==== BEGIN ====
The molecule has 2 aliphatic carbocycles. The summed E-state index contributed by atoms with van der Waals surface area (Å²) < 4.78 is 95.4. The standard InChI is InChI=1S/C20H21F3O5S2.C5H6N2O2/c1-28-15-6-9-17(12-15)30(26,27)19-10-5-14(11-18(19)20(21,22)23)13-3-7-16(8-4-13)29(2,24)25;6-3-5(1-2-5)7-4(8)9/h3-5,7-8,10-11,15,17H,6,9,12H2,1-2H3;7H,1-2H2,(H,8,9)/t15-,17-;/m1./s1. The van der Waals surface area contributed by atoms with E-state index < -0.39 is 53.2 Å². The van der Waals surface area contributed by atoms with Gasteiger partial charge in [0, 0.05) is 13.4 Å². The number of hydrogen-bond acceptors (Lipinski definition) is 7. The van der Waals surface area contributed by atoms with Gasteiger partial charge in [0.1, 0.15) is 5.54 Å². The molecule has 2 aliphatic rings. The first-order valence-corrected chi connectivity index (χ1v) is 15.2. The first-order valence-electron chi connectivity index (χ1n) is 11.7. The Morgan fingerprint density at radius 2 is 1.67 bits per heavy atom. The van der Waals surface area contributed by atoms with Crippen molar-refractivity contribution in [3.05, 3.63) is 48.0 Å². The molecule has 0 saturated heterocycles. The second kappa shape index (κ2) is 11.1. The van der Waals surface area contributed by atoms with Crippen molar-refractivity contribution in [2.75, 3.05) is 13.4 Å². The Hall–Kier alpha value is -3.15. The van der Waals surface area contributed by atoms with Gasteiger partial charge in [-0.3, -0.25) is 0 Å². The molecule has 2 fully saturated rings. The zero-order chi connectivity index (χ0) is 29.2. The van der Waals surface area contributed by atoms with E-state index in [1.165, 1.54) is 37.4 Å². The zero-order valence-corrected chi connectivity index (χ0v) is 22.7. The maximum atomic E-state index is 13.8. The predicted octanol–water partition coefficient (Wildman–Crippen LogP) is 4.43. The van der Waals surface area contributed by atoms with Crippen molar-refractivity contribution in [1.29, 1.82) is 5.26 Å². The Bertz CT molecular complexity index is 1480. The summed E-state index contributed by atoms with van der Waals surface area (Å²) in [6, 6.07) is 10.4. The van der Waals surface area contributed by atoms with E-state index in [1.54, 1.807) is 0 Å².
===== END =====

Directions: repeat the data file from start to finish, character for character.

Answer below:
The molecule has 2 aliphatic carbocycles. The summed E-state index contributed by atoms with van der Waals surface area (Å²) < 4.78 is 95.4. The standard InChI is InChI=1S/C20H21F3O5S2.C5H6N2O2/c1-28-15-6-9-17(12-15)30(26,27)19-10-5-14(11-18(19)20(21,22)23)13-3-7-16(8-4-13)29(2,24)25;6-3-5(1-2-5)7-4(8)9/h3-5,7-8,10-11,15,17H,6,9,12H2,1-2H3;7H,1-2H2,(H,8,9)/t15-,17-;/m1./s1. The van der Waals surface area contributed by atoms with E-state index < -0.39 is 53.2 Å². The van der Waals surface area contributed by atoms with Gasteiger partial charge in [0, 0.05) is 13.4 Å². The number of hydrogen-bond acceptors (Lipinski definition) is 7. The van der Waals surface area contributed by atoms with Gasteiger partial charge in [0.1, 0.15) is 5.54 Å². The molecule has 2 aliphatic rings. The first-order valence-corrected chi connectivity index (χ1v) is 15.2. The first-order valence-electron chi connectivity index (χ1n) is 11.7. The Morgan fingerprint density at radius 2 is 1.67 bits per heavy atom. The van der Waals surface area contributed by atoms with Crippen molar-refractivity contribution in [3.05, 3.63) is 48.0 Å². The molecule has 0 saturated heterocycles. The second kappa shape index (κ2) is 11.1. The van der Waals surface area contributed by atoms with Crippen molar-refractivity contribution in [2.75, 3.05) is 13.4 Å². The Hall–Kier alpha value is -3.15. The van der Waals surface area contributed by atoms with Gasteiger partial charge in [-0.3, -0.25) is 0 Å². The molecule has 2 fully saturated rings. The zero-order chi connectivity index (χ0) is 29.2. The van der Waals surface area contributed by atoms with E-state index in [1.165, 1.54) is 37.4 Å². The zero-order valence-corrected chi connectivity index (χ0v) is 22.7. The maximum atomic E-state index is 13.8. The predicted octanol–water partition coefficient (Wildman–Crippen LogP) is 4.43. The van der Waals surface area contributed by atoms with Crippen molar-refractivity contribution in [1.29, 1.82) is 5.26 Å². The Bertz CT molecular complexity index is 1480. The summed E-state index contributed by atoms with van der Waals surface area (Å²) in [6, 6.07) is 10.4. The van der Waals surface area contributed by atoms with E-state index in [1.54, 1.807) is 0 Å².